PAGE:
April 2017

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Last night we got quite a dumping of snow. There was about a foot (30 cm) piled up on the patio chairs this morning, although it's impossible to tell what of that was new and what was old--but most of it was new. The snow was also powder, that elusive substance so beloved by skiers and snowboarders.

The result of this was that schools were closed! Bobby and I both anticipated a delay, but an all-out closure?? The outcome of this: I got to sleep in, Bobby got a powder day, and I went snowshoeing for the first time this year.

I did not post my photo-a-day yesterday because I had an immensely productive day, which tend to look boring from the outside. I did not leave the house or take off my pajamas all day, most of which was spent in front of the computer. I got a bunch of fannish stuff done and worked through about half of a Drupal 8 course that I found on YouTube. (My Drupal textbook finally foiled me. It is for Drupal 7, so I was wasting so much time trying to find modules that were integrated into the core Drupal 8 software or that haven't been completed for Drupal 8 yet. I also didn't like that the book dived right into projects, thus presenting topics rather willy-nilly, to use the technical term for it. I like to see the big picture of how things are organized first; all that happens when I dive into things at random is that I can never find it again or figure out what exactly I did back when. I have a very taxonomic brain that likes a place for everything and everything in its place and to see how things relate and connect.) None of that stuff exactly provides inspiration for any photos that I think anyone wants to see. (Me in my pajamas staring zombie-like at a Drupal tutorial on YouTube?)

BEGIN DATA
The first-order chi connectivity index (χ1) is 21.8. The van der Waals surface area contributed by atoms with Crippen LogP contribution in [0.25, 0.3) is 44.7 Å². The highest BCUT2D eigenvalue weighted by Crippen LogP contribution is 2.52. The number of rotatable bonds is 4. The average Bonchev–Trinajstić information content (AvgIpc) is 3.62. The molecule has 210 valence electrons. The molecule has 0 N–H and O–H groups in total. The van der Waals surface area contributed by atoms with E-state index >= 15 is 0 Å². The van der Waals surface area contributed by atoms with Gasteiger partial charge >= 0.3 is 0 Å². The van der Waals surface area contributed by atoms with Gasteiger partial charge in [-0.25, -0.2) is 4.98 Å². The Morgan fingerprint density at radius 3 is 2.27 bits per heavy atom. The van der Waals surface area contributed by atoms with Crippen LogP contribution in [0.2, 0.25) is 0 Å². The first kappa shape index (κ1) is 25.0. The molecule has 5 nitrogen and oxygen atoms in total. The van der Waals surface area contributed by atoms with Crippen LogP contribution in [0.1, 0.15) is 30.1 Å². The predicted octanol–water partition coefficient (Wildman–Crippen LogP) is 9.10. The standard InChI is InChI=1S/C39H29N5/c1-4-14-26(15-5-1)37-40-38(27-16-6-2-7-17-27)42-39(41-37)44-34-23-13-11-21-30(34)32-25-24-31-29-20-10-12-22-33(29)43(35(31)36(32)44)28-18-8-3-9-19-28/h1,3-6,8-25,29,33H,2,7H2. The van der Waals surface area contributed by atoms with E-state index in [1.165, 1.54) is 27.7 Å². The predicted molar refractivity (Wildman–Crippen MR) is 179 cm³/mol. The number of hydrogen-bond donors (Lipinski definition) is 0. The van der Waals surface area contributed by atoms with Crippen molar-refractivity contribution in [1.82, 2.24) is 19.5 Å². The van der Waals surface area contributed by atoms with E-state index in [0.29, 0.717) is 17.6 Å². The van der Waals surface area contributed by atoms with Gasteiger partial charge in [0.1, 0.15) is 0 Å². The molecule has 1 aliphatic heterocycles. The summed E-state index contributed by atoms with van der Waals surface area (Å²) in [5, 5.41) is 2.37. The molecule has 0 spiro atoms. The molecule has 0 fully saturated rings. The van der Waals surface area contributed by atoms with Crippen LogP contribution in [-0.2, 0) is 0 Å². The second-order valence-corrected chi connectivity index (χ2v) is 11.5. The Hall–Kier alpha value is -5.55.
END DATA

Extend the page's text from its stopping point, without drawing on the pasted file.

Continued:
Anyway, I hope to make up for yesterday's lack of photo by posting lots from my snowshoeing jaunt today. It felt good to get my legs under me again. The Nordic Center wasn't really open but they told Bobby over the phone that they didn't care if I went out as long as I didn't mind if the trails weren't groomed. As it was, one of the staff showed me a brand-new not-even-on-the-map-yet trail that he isn't even finished blazing yet, so I did that one. It took about an hour--not a long walk at all given some of my past outings--but with a foot of fresh powder and ungroomed terrain, it was quite a workout!